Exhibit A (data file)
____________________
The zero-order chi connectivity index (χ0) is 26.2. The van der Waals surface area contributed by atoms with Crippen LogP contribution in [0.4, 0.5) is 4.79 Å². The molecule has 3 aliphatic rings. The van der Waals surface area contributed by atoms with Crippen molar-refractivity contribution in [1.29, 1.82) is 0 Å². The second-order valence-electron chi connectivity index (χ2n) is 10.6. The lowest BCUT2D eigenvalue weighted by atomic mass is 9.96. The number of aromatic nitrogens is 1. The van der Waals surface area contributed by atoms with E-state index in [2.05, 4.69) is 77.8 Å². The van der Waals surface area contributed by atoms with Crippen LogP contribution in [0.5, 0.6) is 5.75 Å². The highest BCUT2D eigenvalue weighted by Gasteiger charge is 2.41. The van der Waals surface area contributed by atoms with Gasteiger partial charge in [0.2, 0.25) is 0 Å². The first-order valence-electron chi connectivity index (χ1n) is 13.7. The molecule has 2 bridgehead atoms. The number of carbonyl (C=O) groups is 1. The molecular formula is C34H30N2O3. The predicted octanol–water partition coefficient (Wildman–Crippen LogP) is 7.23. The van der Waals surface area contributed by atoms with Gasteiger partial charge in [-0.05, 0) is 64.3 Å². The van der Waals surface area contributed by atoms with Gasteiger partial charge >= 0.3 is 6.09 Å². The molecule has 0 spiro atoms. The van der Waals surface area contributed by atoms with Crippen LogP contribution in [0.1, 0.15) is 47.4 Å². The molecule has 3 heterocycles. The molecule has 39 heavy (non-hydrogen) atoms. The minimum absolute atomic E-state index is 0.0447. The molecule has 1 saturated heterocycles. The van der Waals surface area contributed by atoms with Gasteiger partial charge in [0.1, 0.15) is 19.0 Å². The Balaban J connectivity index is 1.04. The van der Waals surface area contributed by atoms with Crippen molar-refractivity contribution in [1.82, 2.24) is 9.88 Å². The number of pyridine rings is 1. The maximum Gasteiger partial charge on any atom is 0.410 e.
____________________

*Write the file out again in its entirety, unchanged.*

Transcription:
The zero-order chi connectivity index (χ0) is 26.2. The van der Waals surface area contributed by atoms with Crippen LogP contribution in [0.4, 0.5) is 4.79 Å². The molecule has 3 aliphatic rings. The van der Waals surface area contributed by atoms with Crippen molar-refractivity contribution in [1.29, 1.82) is 0 Å². The second-order valence-electron chi connectivity index (χ2n) is 10.6. The lowest BCUT2D eigenvalue weighted by atomic mass is 9.96. The number of aromatic nitrogens is 1. The van der Waals surface area contributed by atoms with E-state index in [2.05, 4.69) is 77.8 Å². The van der Waals surface area contributed by atoms with Crippen LogP contribution in [0.5, 0.6) is 5.75 Å². The highest BCUT2D eigenvalue weighted by Gasteiger charge is 2.41. The van der Waals surface area contributed by atoms with Gasteiger partial charge in [0.2, 0.25) is 0 Å². The first-order valence-electron chi connectivity index (χ1n) is 13.7. The molecule has 2 bridgehead atoms. The number of carbonyl (C=O) groups is 1. The molecular formula is C34H30N2O3. The predicted octanol–water partition coefficient (Wildman–Crippen LogP) is 7.23. The van der Waals surface area contributed by atoms with Gasteiger partial charge in [-0.05, 0) is 64.3 Å². The van der Waals surface area contributed by atoms with Gasteiger partial charge >= 0.3 is 6.09 Å². The molecule has 0 spiro atoms. The van der Waals surface area contributed by atoms with Crippen LogP contribution in [0.1, 0.15) is 47.4 Å². The molecule has 3 heterocycles. The molecule has 39 heavy (non-hydrogen) atoms. The minimum absolute atomic E-state index is 0.0447. The molecule has 1 saturated heterocycles. The van der Waals surface area contributed by atoms with Gasteiger partial charge in [0.1, 0.15) is 19.0 Å². The Balaban J connectivity index is 1.04. The van der Waals surface area contributed by atoms with Crippen molar-refractivity contribution in [1.82, 2.24) is 9.88 Å². The number of pyridine rings is 1. The maximum Gasteiger partial charge on any atom is 0.410 e.